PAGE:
Quote Originally Posted by Wessexman View Post
    So I'm basically making two points: One that technology should be more decentralised working on the principles that E.F Scumacher put forth; and two we should not aim for as fast technological change as possible but one that is slow enough so that science and technology can really serve a stable, healthy society rather than making it unstable and where more and more technology is not looked upon as the solution everything.
    I agree with this. Too many people view science and technology as the solution, just like a lot of people view money as the solution. At the core, we need community and human ingenuity to examine problems and create sustainable solutions. Technology is simply a means of implementing our own thought processes, but it in of itself cannot generate ideas.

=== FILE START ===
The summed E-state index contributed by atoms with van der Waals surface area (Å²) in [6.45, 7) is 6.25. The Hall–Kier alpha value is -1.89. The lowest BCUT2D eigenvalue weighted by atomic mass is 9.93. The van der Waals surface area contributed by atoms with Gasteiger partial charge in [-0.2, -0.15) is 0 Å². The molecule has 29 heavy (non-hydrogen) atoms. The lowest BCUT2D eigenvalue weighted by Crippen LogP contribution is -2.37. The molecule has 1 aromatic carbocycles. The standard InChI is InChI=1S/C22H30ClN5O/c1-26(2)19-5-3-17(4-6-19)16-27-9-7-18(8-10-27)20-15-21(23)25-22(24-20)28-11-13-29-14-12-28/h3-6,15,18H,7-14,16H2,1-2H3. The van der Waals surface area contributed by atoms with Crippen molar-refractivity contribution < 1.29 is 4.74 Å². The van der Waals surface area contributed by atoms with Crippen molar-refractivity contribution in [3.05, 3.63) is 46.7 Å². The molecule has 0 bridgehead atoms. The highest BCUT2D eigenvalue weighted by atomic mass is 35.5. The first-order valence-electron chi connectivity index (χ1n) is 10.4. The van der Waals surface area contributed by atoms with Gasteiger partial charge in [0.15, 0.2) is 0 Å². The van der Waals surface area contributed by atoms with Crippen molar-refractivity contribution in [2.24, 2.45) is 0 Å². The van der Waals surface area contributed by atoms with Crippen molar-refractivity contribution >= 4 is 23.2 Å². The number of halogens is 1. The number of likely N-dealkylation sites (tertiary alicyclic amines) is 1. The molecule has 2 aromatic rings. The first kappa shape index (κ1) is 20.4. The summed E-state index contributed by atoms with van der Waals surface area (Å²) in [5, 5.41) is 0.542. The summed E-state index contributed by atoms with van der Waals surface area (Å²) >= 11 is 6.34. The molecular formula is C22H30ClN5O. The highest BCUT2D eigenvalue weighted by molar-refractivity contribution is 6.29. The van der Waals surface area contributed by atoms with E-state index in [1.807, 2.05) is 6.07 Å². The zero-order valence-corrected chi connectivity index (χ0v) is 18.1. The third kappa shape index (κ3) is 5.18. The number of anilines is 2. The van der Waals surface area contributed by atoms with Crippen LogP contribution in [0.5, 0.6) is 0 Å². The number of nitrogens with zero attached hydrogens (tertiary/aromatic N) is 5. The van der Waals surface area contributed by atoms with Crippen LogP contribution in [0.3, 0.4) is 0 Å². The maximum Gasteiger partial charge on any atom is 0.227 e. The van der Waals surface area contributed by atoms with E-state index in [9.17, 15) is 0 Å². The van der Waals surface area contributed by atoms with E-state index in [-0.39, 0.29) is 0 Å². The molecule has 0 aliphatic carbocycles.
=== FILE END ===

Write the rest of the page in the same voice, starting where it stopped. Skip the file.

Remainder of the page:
The problem is that the issues plaguing the modern world are huge. The population continues to rise, the climate is changing, new diseases are threatening to wipe us out, food shortages are starting to happen, etc. Technological advancement provides a solution to these problems, however, it is humans who must understand the problems first in order to implement a solution which is partly technological. I do think though that the core problem is human nature... fear and greed are the two human tendencies which are driving the world down a dangerous path at the moment.

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    Re: Man appears free of HIV after stem cell transplant

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  3. #63
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    Re: Man appears free of HIV after stem cell transplant